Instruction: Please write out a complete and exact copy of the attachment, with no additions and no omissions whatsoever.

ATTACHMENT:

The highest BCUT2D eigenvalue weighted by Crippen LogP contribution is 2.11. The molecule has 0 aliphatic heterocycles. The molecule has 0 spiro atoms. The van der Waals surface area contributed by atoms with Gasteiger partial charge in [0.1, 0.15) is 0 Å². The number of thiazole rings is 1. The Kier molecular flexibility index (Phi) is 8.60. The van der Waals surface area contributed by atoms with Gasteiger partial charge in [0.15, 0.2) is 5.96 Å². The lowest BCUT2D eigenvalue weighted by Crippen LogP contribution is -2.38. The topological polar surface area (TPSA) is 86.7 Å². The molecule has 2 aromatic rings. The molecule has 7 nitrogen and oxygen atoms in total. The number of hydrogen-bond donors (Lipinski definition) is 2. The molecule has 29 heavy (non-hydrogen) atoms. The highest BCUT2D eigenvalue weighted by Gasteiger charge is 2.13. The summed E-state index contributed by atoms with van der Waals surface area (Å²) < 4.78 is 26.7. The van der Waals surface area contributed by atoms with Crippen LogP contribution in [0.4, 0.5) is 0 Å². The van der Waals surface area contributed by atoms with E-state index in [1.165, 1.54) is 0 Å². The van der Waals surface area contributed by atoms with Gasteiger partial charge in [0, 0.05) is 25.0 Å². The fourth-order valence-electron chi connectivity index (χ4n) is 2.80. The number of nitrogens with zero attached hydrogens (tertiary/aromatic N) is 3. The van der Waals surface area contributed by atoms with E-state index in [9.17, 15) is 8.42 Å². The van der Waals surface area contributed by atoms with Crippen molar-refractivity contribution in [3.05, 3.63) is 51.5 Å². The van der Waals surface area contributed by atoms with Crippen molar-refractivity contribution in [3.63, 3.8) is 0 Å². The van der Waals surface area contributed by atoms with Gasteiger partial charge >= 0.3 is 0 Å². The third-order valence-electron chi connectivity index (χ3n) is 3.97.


The highest BCUT2D eigenvalue weighted by Crippen LogP contribution is 2.11. The molecule has 0 aliphatic heterocycles. The molecule has 0 spiro atoms. The van der Waals surface area contributed by atoms with Gasteiger partial charge in [0.1, 0.15) is 0 Å². The number of thiazole rings is 1. The Kier molecular flexibility index (Phi) is 8.60. The van der Waals surface area contributed by atoms with Gasteiger partial charge in [0.15, 0.2) is 5.96 Å². The lowest BCUT2D eigenvalue weighted by Crippen LogP contribution is -2.38. The topological polar surface area (TPSA) is 86.7 Å². The molecule has 2 aromatic rings. The molecule has 7 nitrogen and oxygen atoms in total. The number of hydrogen-bond donors (Lipinski definition) is 2. The molecule has 29 heavy (non-hydrogen) atoms. The highest BCUT2D eigenvalue weighted by Gasteiger charge is 2.13. The summed E-state index contributed by atoms with van der Waals surface area (Å²) < 4.78 is 26.7. The van der Waals surface area contributed by atoms with Crippen LogP contribution in [0.4, 0.5) is 0 Å². The van der Waals surface area contributed by atoms with E-state index in [1.165, 1.54) is 0 Å². The van der Waals surface area contributed by atoms with Gasteiger partial charge in [0, 0.05) is 25.0 Å². The fourth-order valence-electron chi connectivity index (χ4n) is 2.80. The number of nitrogens with zero attached hydrogens (tertiary/aromatic N) is 3. The van der Waals surface area contributed by atoms with E-state index in [9.17, 15) is 8.42 Å². The van der Waals surface area contributed by atoms with Crippen molar-refractivity contribution in [3.05, 3.63) is 51.5 Å². The van der Waals surface area contributed by atoms with Crippen molar-refractivity contribution in [3.63, 3.8) is 0 Å². The van der Waals surface area contributed by atoms with Gasteiger partial charge >= 0.3 is 0 Å². The third-order valence-electron chi connectivity index (χ3n) is 3.97.